34,674 227,710 146,759
9,486 18,931 J. Hanson Thomas. Chesapeake Bank, 463,618 147,654 22,210 90,454 28,876
66,991 John S. Gittings. Marine Bank,
73,140 23,203 73,512 21,070 17,214 Jacob Bier. Western Bank,
595,878 19,975 262,331
48,492 99,905 Chauncey Brooks.
18,948 John J. Donaldson. Total Resources,
$9,808,313 $632,226 $310,671 $1,805,909 $724,802 $565,981
Recapitulation of the condition of the several Banks of Baltimore
on the 1 January 1847 and 1849.
| January, 1849. Capital,
$6,974,646 Undivided Profits,
1,848,167 Bank Balances, .
1,455,663 Individual Deposits,
2,974,732 Total Liabilitics,
The returns for January, 1848, will be found on page 508, volume second. There is a remarkable evenness in the items of circulation, deposits, loans and specie: and there is not that increase which the enlarged business, capital and population of Baltimore, would seem to require.
There is as large an amount of coin on hand at Baltimore as at Boston, where the circulation is nearly five millions, and where nearly the whole circulation of New England is redeemed.
The Bank circulation of Virginia, enters largely into the business of Maryland, displacing the notes of the City and Country Banks of the latter State.
The following comparative view of Circulation and Coin in the several Cities
will afford food for reflection.
Coin in Banks. Boston,
$1,880,000 New York,
950,000 New Orleans,
The entire Bank circulation of the United States, may be estimated at $125,000,000, and the coin in the Banks at $60,000,000.
The latest returns from the Banks of Great Britain, as contained on page 488, of this No., show a circulation in England, Scotland and Ireland, equivalent to $150,000,000, or $54 per head; and coin in the Banks of about $100,000,000.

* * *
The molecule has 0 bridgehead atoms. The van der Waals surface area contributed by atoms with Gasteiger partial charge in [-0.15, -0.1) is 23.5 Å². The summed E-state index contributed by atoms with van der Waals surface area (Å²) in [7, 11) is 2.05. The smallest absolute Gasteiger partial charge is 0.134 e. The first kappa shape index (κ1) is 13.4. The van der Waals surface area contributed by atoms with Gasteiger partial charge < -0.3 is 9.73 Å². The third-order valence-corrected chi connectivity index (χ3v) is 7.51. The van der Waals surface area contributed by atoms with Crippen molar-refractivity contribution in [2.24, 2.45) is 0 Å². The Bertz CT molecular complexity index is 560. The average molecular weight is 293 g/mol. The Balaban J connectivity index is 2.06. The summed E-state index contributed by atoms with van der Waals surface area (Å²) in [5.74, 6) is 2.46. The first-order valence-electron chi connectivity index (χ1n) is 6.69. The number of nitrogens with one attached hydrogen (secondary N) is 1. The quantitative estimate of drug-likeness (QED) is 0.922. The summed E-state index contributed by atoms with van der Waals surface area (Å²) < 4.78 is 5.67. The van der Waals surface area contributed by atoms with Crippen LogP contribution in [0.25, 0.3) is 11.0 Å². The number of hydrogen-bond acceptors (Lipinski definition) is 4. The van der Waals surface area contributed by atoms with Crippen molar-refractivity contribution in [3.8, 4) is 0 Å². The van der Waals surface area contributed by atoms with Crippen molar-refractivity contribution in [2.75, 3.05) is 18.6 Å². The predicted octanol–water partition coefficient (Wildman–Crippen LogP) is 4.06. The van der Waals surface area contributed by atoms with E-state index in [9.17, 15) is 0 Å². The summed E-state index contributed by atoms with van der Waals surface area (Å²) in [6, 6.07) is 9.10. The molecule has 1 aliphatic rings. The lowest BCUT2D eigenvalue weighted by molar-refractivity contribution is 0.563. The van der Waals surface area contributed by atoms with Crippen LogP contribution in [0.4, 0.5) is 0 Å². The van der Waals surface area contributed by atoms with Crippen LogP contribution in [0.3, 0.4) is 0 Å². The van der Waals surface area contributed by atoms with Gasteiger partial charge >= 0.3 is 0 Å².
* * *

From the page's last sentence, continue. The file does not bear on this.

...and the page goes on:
BANKS OF MASSACHUSETTS.
From the Annual Abstract furnished to the Secretary of State, September, 1848.
Comparative view of the condition of the Banks of Massachusetts,
1846, 1847, 1848.
The circulation and deposits have diminished twenty-five per cent. during the twelve months, and the coin reduced one-third.
INDIANA Comparative view of the Liabilities and Resources of the State Bank of Indiana
and Branches, 1846, 1847, 1848. LIABILITIES.
Norem. 1946. Novem 1847. 19 Nov. 1848. Capital Stock owned by the State, $935,854 $969,054 $992,404
Do. do. by individuals, 1,147,970 1,114 820 1,100,506 Circulation,
3,336,533 3,606,452 3,552,210 Due to the State,
81,646 Bunk Balances, .
82,293 Individual Deposits,
452,626 Dividends Unpaid,
21,591 Fund to cover Losscs,
527,800 Profit and Loss, .
125,454 Balances between Branches,
71,418 Total Liabilities, .
$6,510,290 $7,039,324 $6,997,937 RESOURCES.
Novem. 1846. Novem. 1947. 19 Nov. 1848. Bills Discounted,
$1,659,359 $1,574,722 $1,647,622 Bills of Exchange,
1,359,355 1,464,076 1,791,321 Suspended Debt,
442,602 Bank Balances,
227,040 Balances between Branches,
148,642 Real and Personal Estate,
352,076 Funds in Transitu,
231,156 Sinking Fund and Treasury Notes, 419,310
241,106 State of Indiana Bonds,
71,000 Notes of other Banks,
147,451 Coin on hand,
1,003,647 1,083,980 1,273,896 Eastern Funds,
$2,876 Bonds and Mortgages,
24,226 State Stock,
8,053 Real Estate,
18,077 Capital Stock of the Bank,
1,050 Furniture in Banking House,
557 Michigan Central Rail Road Bonds,
54,900 Bills Discounted,
206,166 Other Securities,
31 CASHCoin, . .
$58,326 Bank Notes,
5,894 Checks on other Banks,
320 Deposits with Banks and Bankers,
84,822 149,363 LIABILITIES.
$ 465,302 Capital Stock,
$ 148,700 Profit and Loss,
16,350 Liabilities prior to 1839,
4,414 Banks, .